Five of the most common owners corporation mistakes when self-managed
Many property owners don’t know their rights and responsibilities when it comes to living in an owners corporation or body corporate-managed building. While there’s plenty of information available on the internet, myths and ignorance often persist, and one of the biggest barriers to effective building management is apathy from lot owners. This can lead to mistakes by the owners corporation or body corporate, which can cost money and affect the quality of the building.
The five most common mistakes are:
- Allowing owners corporation or body corporate fees to go unpaid
When fees aren’t paid, the owners corporation or body corporate can’t conduct regular and important maintenance on the building and facilities. As these become rundown, the building becomes less attractive and, importantly, less safe. This can make it hard to rent apartments, and can affect the resale value.
- Keeping owners corporation or body corporate fees low or static
While lot owners may initially appreciate the savings that come with low or static owners corporation or body corporate fees, the net result will eventually be the same as allowing fees to go unpaid. Sooner or later, the capital works fund won’t have enough capital to conduct the works that needs to be done to keep the building looking and running well. As the building degrades, the ability to command high rents and purchase prices will similarly dwindle. Keeping these fees low isn’t in anyone’s best interests in the long term.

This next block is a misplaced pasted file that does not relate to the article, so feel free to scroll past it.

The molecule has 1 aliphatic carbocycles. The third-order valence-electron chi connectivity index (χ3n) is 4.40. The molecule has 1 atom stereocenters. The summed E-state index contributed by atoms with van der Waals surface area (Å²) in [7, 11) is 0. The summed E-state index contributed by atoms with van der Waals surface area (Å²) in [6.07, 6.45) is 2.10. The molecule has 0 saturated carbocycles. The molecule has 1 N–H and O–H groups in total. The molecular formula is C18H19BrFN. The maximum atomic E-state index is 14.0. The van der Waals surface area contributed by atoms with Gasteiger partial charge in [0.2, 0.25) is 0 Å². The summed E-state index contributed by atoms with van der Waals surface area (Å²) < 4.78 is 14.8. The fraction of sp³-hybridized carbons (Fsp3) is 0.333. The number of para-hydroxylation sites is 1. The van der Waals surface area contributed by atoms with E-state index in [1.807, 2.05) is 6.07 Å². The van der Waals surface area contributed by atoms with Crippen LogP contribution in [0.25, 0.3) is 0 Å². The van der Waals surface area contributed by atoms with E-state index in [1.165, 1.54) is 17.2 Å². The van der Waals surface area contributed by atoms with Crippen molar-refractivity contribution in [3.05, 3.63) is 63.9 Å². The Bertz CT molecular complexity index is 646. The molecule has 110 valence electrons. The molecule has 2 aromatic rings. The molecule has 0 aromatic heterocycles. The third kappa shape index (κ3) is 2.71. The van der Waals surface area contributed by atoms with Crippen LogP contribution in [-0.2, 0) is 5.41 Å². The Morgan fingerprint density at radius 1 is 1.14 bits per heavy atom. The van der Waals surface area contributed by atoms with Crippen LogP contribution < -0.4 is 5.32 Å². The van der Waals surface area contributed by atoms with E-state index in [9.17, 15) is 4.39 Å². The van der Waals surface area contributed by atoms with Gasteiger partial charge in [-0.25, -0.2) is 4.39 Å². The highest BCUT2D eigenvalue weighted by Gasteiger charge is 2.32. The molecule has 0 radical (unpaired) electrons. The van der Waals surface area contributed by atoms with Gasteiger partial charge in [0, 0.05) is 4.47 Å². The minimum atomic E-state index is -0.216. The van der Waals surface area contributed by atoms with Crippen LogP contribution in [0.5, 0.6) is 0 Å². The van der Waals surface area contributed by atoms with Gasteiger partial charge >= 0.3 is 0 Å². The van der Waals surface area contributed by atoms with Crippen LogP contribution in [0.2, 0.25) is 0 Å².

- Failing to enforce building rules or by-laws
Building rules and by-laws are primarily in place to govern building management, and are created to maintain the value of the property. These rules and by-laws may include what owners and tenants can have on their balconies, what pets are allowed, how facilities are to be used, and more. Failing to enforce these can result in a messy, damaged building that makes it hard to attract renters or buyers. It can also become difficult to enforce other rules and by-laws, since lot owners won’t appreciate the inconsistency.
- Late contractor payments
Late payment of contractor invoices can cost your owners corporation or body corporate money. There are usually discounts to be had for early payments while late payments usually attract a fee. Then there’s the risk that a preferred contractor or supplier will refuse to do any further business with your building because of consistent late or non-payment.
- Declining to employ a professional owners corporation manager
Many owners corporations and bodies corporate decide to self-manage which can have some benefits as long as everything is working well. However, if a problem arises, self-managed owners corporation and bodies corporate are at a disadvantage. It’s harder to resolve issues, manage legislative requirements, maintain continuity, and deliver a top-notch service for well-meaning volunteers. And, when an owners corporation or body corporate becomes dominated by a forceful personality, which often happens, things can spiral out of control quickly.